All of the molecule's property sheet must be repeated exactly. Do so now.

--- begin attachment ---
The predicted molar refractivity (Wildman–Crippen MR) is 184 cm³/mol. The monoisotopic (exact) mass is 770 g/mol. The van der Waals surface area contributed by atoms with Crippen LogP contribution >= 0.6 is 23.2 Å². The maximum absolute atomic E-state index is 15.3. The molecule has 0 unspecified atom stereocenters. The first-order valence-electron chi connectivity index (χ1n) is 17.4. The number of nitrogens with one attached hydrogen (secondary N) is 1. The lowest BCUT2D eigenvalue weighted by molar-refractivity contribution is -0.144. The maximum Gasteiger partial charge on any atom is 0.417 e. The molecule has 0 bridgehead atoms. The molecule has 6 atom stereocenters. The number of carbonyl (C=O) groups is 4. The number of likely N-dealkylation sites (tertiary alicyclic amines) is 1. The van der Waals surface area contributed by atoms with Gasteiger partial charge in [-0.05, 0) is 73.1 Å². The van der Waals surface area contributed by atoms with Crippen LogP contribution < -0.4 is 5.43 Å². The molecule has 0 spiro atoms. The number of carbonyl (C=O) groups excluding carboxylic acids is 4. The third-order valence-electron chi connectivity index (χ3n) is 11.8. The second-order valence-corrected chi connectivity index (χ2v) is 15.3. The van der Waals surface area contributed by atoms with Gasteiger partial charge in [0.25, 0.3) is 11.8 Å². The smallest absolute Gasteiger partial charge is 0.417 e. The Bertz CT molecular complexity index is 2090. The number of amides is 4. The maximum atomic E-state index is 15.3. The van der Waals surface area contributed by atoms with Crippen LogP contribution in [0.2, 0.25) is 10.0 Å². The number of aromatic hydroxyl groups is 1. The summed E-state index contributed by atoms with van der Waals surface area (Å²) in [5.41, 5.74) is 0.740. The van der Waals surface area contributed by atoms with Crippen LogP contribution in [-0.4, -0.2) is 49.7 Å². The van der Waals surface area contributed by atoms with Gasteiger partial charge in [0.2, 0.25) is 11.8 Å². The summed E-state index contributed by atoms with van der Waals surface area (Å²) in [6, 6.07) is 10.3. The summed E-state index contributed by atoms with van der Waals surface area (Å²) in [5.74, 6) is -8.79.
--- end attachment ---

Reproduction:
The predicted molar refractivity (Wildman–Crippen MR) is 184 cm³/mol. The monoisotopic (exact) mass is 770 g/mol. The van der Waals surface area contributed by atoms with Crippen LogP contribution >= 0.6 is 23.2 Å². The maximum absolute atomic E-state index is 15.3. The molecule has 0 unspecified atom stereocenters. The first-order valence-electron chi connectivity index (χ1n) is 17.4. The number of nitrogens with one attached hydrogen (secondary N) is 1. The lowest BCUT2D eigenvalue weighted by molar-refractivity contribution is -0.144. The maximum Gasteiger partial charge on any atom is 0.417 e. The molecule has 0 bridgehead atoms. The molecule has 6 atom stereocenters. The number of carbonyl (C=O) groups is 4. The number of likely N-dealkylation sites (tertiary alicyclic amines) is 1. The van der Waals surface area contributed by atoms with Gasteiger partial charge in [-0.05, 0) is 73.1 Å². The van der Waals surface area contributed by atoms with Crippen LogP contribution < -0.4 is 5.43 Å². The molecule has 0 spiro atoms. The number of carbonyl (C=O) groups excluding carboxylic acids is 4. The third-order valence-electron chi connectivity index (χ3n) is 11.8. The second-order valence-corrected chi connectivity index (χ2v) is 15.3. The van der Waals surface area contributed by atoms with Gasteiger partial charge in [0.25, 0.3) is 11.8 Å². The smallest absolute Gasteiger partial charge is 0.417 e. The Bertz CT molecular complexity index is 2090. The number of amides is 4. The maximum atomic E-state index is 15.3. The van der Waals surface area contributed by atoms with Crippen LogP contribution in [0.2, 0.25) is 10.0 Å². The number of aromatic hydroxyl groups is 1. The summed E-state index contributed by atoms with van der Waals surface area (Å²) in [5.41, 5.74) is 0.740. The van der Waals surface area contributed by atoms with Crippen LogP contribution in [-0.4, -0.2) is 49.7 Å². The van der Waals surface area contributed by atoms with Gasteiger partial charge in [0.2, 0.25) is 11.8 Å². The summed E-state index contributed by atoms with van der Waals surface area (Å²) in [6, 6.07) is 10.3. The summed E-state index contributed by atoms with van der Waals surface area (Å²) in [5.74, 6) is -8.79.